Bosses have to be prepared to break the news of a layoff gently

It's the worst part of being a boss, the part every boss dreads -- and even good bosses bungle it. Bosses all over the country have laid off more than 600,000 employees since last September. If you're a boss, your turn may be coming.

If you have to lay people off, here are some ways to make the bad news a little more bearable:


Break the news in person, and take your time. Your employees are bound to be in shock, even if the cutback has been expected. It's important to set plenty of time aside, so they can absorb the news, take a deep breath, ask questions, cry

"Foul!" or rant and rave (even at you).


All of us want to end these encounters quickly because they're so painful. But it's callous and unfeeling to act as if this cataclysmic event in our employees' lives isn't worth a great deal of concern and attention.

Take time to be informed before you meet with your employees, as well. Provide them with precise information about how much severance, vacation and other pay they'll receive, where their expense accounts stand, how long it will take before their unemployment insurance kicks in and how they should apply for it.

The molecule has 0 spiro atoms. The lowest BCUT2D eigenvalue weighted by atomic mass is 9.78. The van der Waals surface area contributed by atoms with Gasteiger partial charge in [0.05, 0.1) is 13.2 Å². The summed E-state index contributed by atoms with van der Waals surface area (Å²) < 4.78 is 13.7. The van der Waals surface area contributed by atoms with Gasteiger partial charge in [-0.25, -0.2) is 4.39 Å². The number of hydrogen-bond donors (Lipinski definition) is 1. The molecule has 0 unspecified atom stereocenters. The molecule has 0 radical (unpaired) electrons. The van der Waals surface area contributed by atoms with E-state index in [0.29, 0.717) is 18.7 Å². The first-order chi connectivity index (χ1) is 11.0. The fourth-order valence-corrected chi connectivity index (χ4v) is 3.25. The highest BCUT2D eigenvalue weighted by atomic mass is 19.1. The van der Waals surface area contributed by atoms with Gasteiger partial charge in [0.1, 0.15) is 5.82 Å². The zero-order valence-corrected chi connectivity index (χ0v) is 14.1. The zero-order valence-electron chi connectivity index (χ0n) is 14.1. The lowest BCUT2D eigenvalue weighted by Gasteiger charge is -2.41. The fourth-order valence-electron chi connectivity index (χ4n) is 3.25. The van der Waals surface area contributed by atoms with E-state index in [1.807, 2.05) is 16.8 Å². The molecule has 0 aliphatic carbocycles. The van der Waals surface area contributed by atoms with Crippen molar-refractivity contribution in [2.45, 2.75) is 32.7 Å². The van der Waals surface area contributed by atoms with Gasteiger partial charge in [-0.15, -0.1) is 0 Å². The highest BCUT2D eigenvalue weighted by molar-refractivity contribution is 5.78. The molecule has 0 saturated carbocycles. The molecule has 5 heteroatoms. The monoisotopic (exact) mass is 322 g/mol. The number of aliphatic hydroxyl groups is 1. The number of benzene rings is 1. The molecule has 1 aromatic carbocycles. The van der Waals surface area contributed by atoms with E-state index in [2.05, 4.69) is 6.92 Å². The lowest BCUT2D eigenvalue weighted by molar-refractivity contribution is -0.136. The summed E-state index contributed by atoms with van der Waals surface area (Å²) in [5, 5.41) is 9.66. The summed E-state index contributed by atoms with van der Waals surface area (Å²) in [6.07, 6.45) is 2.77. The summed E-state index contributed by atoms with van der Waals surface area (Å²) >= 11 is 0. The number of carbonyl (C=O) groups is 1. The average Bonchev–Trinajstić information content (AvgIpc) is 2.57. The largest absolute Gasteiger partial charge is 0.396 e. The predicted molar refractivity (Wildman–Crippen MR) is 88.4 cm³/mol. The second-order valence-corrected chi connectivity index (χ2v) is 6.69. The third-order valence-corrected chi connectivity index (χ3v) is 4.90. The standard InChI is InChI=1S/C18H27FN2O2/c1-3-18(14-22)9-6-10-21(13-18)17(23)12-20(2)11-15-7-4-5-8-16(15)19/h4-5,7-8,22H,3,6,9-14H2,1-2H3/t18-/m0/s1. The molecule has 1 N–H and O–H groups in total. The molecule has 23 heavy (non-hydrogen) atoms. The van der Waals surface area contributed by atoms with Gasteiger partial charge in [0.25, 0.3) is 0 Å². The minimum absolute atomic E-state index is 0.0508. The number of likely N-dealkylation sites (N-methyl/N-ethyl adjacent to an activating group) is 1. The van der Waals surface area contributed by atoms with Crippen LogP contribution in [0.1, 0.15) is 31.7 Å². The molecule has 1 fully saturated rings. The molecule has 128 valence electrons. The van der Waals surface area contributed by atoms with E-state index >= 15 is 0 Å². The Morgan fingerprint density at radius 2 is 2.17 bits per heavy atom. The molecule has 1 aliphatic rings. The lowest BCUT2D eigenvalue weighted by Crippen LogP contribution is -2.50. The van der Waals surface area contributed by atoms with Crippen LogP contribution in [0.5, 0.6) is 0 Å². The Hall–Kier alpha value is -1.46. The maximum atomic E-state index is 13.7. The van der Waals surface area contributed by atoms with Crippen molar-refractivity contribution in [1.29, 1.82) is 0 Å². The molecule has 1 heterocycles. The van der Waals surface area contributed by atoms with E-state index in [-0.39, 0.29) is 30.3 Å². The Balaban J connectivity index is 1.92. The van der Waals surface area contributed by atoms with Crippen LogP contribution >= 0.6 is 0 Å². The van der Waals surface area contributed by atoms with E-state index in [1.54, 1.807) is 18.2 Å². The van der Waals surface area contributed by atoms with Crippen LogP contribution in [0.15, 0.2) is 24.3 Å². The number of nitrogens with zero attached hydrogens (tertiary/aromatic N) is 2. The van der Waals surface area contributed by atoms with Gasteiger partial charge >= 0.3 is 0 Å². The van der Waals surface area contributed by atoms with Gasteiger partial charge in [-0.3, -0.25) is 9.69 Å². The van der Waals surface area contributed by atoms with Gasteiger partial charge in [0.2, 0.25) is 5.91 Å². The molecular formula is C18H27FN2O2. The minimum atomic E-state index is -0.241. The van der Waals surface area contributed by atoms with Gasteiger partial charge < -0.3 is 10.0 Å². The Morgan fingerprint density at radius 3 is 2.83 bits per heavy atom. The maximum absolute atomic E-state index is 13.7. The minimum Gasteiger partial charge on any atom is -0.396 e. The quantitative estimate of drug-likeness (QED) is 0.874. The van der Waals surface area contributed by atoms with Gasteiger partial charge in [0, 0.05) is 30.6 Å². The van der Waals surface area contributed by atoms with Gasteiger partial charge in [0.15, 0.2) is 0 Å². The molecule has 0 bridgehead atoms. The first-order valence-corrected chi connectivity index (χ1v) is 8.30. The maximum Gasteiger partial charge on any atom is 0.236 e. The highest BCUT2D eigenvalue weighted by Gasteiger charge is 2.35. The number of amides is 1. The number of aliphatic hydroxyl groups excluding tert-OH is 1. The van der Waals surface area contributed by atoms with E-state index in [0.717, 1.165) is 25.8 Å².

They'll also need clear, specific information about what's going to happen to their health and life insurance policies, pension contributions, tuition loans, child-care assistance, union memberships, profit-sharing options, credit union balances, etc.

It's a good idea to supply your laid-off employees with the names and telephone numbers of counseling centers and support groups, employment agencies, head-hunters, temporary help agencies and retraining facilities in your community.

Do put this information in writing -- even if you're a small company laying off just two employees. No one who's suffered the kind of shock that always accompanies even a half-expected layoff is likely to retain much verbal information.

If you plan to write letters of referral, this is a good time to say so. Your written words may help soothe his or her pain when the shock wears off.

Once you've said everything you have to say, it's time to stop talking and listen. Allow your employees to say what they think and feel without censoring, interrupting, objecting or defending yourself or the company.

"If I listen to my employees until they're all talked out, they're less likely to take their [perfectly understandable] anger out on innocent by standers," said a friend who's recently had to deny several employees the raises they've been expecting.


"I want them to be able to talk to me honestly because I'm a safe person," she added. "I'm not going to retaliate or hold what they say against them, the way some people in the company might."

Finally, when you're in doubt about how best to break the news, ask yourself, "How would I want to be treated right now, if I were being deprived of my livelihood through no fault of my own?" The answer will tell you all you need to know.

Questions should be addressed Working Woman, Features Department, The Sun, Baltimore 21278.